Welfare Reform

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By Megan Blake, Director of the MA Food Security and Food Justice, University of Sheffield

UC and PIP have received considerable attention recently. While the specifics of these reforms are causing considerable difficulty for households and communities, welfare reform actually includes a wider suite of changes that are affecting different types of families in very different ways.  This list highlights the range of changes that have been introduced*:

Reforms 2010-2015

Housing Benefit—Local housing allowance
Changes to the rules governing assistance with the cost of housing for low-income households in the private rented sector. The new rules apply to rent levels, ‘excess’ payments, property size, age limits for sole occupancy and indexation for inflation.

Housing Benefit—Under-occupation in the social rented sector (bedroom tax)
New rules governing the size of properties for which payments are made to working age claimants

Non-dependent deductions
Increases in the deductions from Housing Benefit, Council Tax Support and other income-based benefits to reflect the contribution that non-dependent household members are expected to make towards the household’s housing costs (including adult children and lodgers).

Benefits cap
New Ceiling on total payments per household, applying to the sum of a wide range of benefits for working age claimants.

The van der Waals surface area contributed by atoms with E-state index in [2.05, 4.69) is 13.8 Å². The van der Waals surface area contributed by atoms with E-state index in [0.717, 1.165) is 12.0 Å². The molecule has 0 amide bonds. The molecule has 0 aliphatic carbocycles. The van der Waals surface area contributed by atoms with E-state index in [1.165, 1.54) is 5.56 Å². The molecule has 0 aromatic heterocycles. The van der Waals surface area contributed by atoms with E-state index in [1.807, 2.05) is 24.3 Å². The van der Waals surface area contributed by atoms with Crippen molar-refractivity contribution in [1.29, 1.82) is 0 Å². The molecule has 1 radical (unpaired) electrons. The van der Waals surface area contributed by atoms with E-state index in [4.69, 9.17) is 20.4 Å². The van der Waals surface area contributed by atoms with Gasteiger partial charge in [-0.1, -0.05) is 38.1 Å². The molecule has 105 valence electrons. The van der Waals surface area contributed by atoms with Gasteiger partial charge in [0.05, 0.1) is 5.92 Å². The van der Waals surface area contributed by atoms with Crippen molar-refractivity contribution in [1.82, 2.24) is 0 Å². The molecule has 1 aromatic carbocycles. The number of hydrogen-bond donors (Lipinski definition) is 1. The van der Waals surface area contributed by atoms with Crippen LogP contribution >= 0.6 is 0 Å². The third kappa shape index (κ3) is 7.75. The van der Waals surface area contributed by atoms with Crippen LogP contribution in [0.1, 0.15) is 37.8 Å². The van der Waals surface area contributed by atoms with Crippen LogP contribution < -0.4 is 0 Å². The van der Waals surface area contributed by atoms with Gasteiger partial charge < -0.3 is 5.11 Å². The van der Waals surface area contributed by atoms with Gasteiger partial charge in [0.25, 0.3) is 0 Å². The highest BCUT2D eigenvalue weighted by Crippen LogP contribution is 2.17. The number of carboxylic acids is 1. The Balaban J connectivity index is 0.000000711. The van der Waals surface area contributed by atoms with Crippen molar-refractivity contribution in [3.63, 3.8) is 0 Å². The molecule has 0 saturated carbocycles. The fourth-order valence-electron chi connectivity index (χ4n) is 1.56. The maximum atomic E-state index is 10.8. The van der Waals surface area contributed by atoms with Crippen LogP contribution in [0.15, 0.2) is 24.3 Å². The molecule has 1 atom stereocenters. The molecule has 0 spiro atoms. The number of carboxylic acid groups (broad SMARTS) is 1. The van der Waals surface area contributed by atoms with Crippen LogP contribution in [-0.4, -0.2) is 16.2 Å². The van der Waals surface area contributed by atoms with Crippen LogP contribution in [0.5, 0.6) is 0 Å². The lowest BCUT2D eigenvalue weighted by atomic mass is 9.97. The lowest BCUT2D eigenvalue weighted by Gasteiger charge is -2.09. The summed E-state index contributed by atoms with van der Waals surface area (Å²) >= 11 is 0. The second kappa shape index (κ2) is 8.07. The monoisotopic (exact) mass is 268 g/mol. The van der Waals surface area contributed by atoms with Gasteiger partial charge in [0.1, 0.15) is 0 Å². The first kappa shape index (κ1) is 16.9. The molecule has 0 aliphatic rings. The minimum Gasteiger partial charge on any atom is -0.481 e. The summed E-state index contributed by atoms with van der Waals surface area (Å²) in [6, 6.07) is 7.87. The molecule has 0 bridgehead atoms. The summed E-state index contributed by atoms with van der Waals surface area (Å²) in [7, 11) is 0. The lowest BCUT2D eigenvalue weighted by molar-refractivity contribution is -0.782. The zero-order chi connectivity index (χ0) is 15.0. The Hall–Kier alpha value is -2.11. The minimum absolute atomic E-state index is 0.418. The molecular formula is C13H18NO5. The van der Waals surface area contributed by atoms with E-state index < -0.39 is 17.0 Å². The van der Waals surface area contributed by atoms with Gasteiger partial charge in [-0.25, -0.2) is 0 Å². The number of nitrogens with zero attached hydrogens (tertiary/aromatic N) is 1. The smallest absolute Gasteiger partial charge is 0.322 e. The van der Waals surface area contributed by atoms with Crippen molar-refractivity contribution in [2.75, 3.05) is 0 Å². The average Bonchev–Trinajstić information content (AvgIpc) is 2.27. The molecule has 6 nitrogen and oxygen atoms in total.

Council Tax Support
Reductions in entitlement of working age claimants arising from a 10% reduction in total payments to local authorities.

Personal Independence Payment
Replaces Disability Living Allowance.  Includes more stringent and frequent medical tests, as the basis for financial support to help offset the additional costs faced by individuals with disabilities.

Employment Support Allowance (ESA)
Replacement of Incapacity Benefit and related benefits by ESA, with more stringent medical tests, greater conditionality and time-limiting of non-means tested entitlement for claimants in the Work-Related Activity Group.

Tax Credits
Reductions in payment rates and eligibility for Child Tax Credit and Working Tax Credit, paid to lower and middle-income households

Child Benefit
Three-year freeze, and withdrawal of benefit from households with a higher earner (not joint household income).

1% up-rating
Limit in annual up-rating of value of most working age benefits.

Reforms 2015 onward

Housing Benefit: 18-21 year olds
End of automatic entitlement for out-of-work 18-21 year olds

Benefits Cap
Lower ceiling per household than previous cap.  Applicable to a total sum of a wide range of working age benefits.

Mortgage interest support
Change from a payment to a loan to be repaid

Universal Credit
Includes tapers and thresholds for withdrawal of benefits.  Includes a reduction in the level of earnings and an increase in the rate at which Universal Credit awards are withdrawn. Universal Credit will replace or include tax credits including those listed above.

Employment Support Allowance (ESA)
Reduction in payment to Job Seekers Allowance rate for new claimants in the Work-Related Activity Group

Tax Credits
A further change to Child Benefit and pre-2015 tax credits. Further, reductions in payments and thresholds, notably the removal for new claims of the ‘family’ element and a limit on the ‘child’ element to two children for children born after March 2017.

Benefit freeze
4 year freeze of the value of most working-age benefits

  • The reforms are being challenged as they are being rolled out, so there may be some recent changes not reflected.
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